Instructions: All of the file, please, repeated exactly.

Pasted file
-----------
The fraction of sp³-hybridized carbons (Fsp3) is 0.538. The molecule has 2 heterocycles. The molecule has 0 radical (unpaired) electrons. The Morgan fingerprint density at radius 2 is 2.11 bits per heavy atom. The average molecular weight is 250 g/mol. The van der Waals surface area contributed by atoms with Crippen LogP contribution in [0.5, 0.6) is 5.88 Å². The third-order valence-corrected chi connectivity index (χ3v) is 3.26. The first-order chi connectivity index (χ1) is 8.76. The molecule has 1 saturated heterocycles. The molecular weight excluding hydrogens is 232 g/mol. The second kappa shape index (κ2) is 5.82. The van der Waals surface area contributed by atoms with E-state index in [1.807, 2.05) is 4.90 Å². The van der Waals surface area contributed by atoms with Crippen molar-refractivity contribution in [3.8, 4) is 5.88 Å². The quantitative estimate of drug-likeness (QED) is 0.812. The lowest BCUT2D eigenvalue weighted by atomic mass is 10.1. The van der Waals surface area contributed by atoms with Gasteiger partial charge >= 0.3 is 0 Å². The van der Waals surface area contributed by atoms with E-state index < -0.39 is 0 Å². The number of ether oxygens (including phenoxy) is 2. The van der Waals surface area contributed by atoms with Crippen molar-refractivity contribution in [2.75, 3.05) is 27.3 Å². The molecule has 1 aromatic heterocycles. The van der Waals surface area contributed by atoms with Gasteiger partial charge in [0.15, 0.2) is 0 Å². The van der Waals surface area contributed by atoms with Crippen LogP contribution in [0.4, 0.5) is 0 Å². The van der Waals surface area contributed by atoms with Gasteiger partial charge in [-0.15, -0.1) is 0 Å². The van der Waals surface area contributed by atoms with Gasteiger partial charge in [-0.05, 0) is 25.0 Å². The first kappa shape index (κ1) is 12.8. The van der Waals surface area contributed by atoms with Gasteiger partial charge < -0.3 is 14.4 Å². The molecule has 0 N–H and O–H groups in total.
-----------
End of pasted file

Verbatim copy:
The fraction of sp³-hybridized carbons (Fsp3) is 0.538. The molecule has 2 heterocycles. The molecule has 0 radical (unpaired) electrons. The Morgan fingerprint density at radius 2 is 2.11 bits per heavy atom. The average molecular weight is 250 g/mol. The van der Waals surface area contributed by atoms with Crippen LogP contribution in [0.5, 0.6) is 5.88 Å². The third-order valence-corrected chi connectivity index (χ3v) is 3.26. The first-order chi connectivity index (χ1) is 8.76. The molecule has 1 saturated heterocycles. The molecular weight excluding hydrogens is 232 g/mol. The second kappa shape index (κ2) is 5.82. The van der Waals surface area contributed by atoms with E-state index in [1.807, 2.05) is 4.90 Å². The van der Waals surface area contributed by atoms with Crippen molar-refractivity contribution in [3.8, 4) is 5.88 Å². The quantitative estimate of drug-likeness (QED) is 0.812. The lowest BCUT2D eigenvalue weighted by atomic mass is 10.1. The van der Waals surface area contributed by atoms with Gasteiger partial charge >= 0.3 is 0 Å². The van der Waals surface area contributed by atoms with E-state index < -0.39 is 0 Å². The number of ether oxygens (including phenoxy) is 2. The van der Waals surface area contributed by atoms with Crippen molar-refractivity contribution in [2.75, 3.05) is 27.3 Å². The molecule has 1 aromatic heterocycles. The van der Waals surface area contributed by atoms with Gasteiger partial charge in [0.15, 0.2) is 0 Å². The van der Waals surface area contributed by atoms with Crippen LogP contribution in [0.4, 0.5) is 0 Å². The van der Waals surface area contributed by atoms with Gasteiger partial charge in [-0.15, -0.1) is 0 Å². The van der Waals surface area contributed by atoms with Gasteiger partial charge in [-0.05, 0) is 25.0 Å². The first kappa shape index (κ1) is 12.8. The van der Waals surface area contributed by atoms with Gasteiger partial charge < -0.3 is 14.4 Å². The molecule has 0 N–H and O–H groups in total.